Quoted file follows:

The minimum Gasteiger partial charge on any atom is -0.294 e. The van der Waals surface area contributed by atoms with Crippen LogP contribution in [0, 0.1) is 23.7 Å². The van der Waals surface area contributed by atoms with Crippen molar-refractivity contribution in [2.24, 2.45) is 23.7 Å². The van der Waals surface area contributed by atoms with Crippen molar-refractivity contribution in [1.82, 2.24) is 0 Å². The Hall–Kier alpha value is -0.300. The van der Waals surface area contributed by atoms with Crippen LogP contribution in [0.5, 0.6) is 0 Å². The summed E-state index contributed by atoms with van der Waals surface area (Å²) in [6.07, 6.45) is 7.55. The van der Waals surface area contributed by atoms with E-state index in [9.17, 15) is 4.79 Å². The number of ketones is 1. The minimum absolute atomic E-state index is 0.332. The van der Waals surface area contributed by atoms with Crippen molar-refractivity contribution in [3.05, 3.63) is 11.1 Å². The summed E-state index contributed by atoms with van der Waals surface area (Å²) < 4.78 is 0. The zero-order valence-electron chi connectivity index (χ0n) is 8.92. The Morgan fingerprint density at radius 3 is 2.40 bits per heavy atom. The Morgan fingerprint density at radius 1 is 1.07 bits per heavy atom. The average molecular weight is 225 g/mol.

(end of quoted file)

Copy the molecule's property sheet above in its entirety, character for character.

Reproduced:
The minimum Gasteiger partial charge on any atom is -0.294 e. The van der Waals surface area contributed by atoms with Crippen LogP contribution in [0, 0.1) is 23.7 Å². The van der Waals surface area contributed by atoms with Crippen molar-refractivity contribution in [2.24, 2.45) is 23.7 Å². The van der Waals surface area contributed by atoms with Crippen molar-refractivity contribution in [1.82, 2.24) is 0 Å². The Hall–Kier alpha value is -0.300. The van der Waals surface area contributed by atoms with Crippen LogP contribution in [0.5, 0.6) is 0 Å². The summed E-state index contributed by atoms with van der Waals surface area (Å²) in [6.07, 6.45) is 7.55. The van der Waals surface area contributed by atoms with E-state index in [9.17, 15) is 4.79 Å². The number of ketones is 1. The minimum absolute atomic E-state index is 0.332. The van der Waals surface area contributed by atoms with Crippen molar-refractivity contribution in [3.05, 3.63) is 11.1 Å². The summed E-state index contributed by atoms with van der Waals surface area (Å²) < 4.78 is 0. The zero-order valence-electron chi connectivity index (χ0n) is 8.92. The Morgan fingerprint density at radius 3 is 2.40 bits per heavy atom. The Morgan fingerprint density at radius 1 is 1.07 bits per heavy atom. The average molecular weight is 225 g/mol.